Min./Max. obj. size (spinner values): the maximum and minimum size allowed per object, taken from the longest side of its bounding box.

Select Filtered Objects (button)
By pressing this button you can select and check which objects will be affected after applying the filters.
Be careful with 3dsMax groups. If an object is part of a group, the entire group will be selected but that doesn’t mean all those meshes will be affected.
If frozen objects are targeted, this option unfreezes them.

4. Creating Proxies

This is the main panel of the plugin, where you set the parameters for creating the proxy meshes from the targeted objects.

The easiest way to setup this, is to first pick a predefined Preset and then adjust the specific options if necessary.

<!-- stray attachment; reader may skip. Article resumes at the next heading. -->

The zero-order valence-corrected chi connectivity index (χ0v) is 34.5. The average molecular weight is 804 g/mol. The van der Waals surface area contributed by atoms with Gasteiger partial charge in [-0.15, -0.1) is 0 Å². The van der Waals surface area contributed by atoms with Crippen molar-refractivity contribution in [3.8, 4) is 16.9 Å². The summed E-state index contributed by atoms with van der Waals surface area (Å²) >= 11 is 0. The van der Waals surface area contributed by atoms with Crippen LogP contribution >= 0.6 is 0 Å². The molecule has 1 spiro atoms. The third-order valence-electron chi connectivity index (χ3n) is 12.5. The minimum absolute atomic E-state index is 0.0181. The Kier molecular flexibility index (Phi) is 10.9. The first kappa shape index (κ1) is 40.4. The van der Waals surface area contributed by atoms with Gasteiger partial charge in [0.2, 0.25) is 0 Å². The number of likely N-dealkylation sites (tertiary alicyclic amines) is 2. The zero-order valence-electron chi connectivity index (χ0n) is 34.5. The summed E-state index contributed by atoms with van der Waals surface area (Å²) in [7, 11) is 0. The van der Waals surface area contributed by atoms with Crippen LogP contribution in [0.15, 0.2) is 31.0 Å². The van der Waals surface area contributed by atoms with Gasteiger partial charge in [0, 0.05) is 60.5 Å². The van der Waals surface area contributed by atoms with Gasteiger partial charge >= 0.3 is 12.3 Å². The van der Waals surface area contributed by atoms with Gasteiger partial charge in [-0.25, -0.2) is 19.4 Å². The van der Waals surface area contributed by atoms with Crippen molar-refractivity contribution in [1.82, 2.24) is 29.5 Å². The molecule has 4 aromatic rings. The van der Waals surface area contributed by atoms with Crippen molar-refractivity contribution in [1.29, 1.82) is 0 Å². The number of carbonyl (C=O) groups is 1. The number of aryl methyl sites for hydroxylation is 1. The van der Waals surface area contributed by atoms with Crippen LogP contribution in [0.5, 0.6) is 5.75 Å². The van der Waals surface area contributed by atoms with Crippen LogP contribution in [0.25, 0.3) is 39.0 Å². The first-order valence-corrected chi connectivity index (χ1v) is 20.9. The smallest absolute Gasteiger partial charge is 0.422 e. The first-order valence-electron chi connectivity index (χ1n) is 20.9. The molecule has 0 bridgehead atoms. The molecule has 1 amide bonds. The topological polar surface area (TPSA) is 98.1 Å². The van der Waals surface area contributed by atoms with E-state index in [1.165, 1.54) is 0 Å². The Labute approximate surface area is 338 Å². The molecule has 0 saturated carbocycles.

Presets (dropdown list):
The plugin comes with 8 useful presets that help you quickly setup the main parameters for generating proxies:

  • Deafult: suitable for most cases.
  • Rocks/Stones: uses a high polygon reduction.
  • Vehicles (static): uses Convex Hull as mesh type and turns grouped objects into a single proxy.
  • Vehicles (animated): makes a lowpoly version, keeping all objects separated to handle animation.
  • Vegetation: uses Vertex Cloud mesh type for a more efficient representation. Also suitable for wire fences and objects with multiple submeshes.
  • Vegetation (animated): suitable for plants, trees or any object/character with a slight animation, like being moved by the wind. It uses Vertex Cloud.
  • Sculptures/Statues: creates a lowpoly version, with enough vertices to preserve some detail. Also suitable for still characters.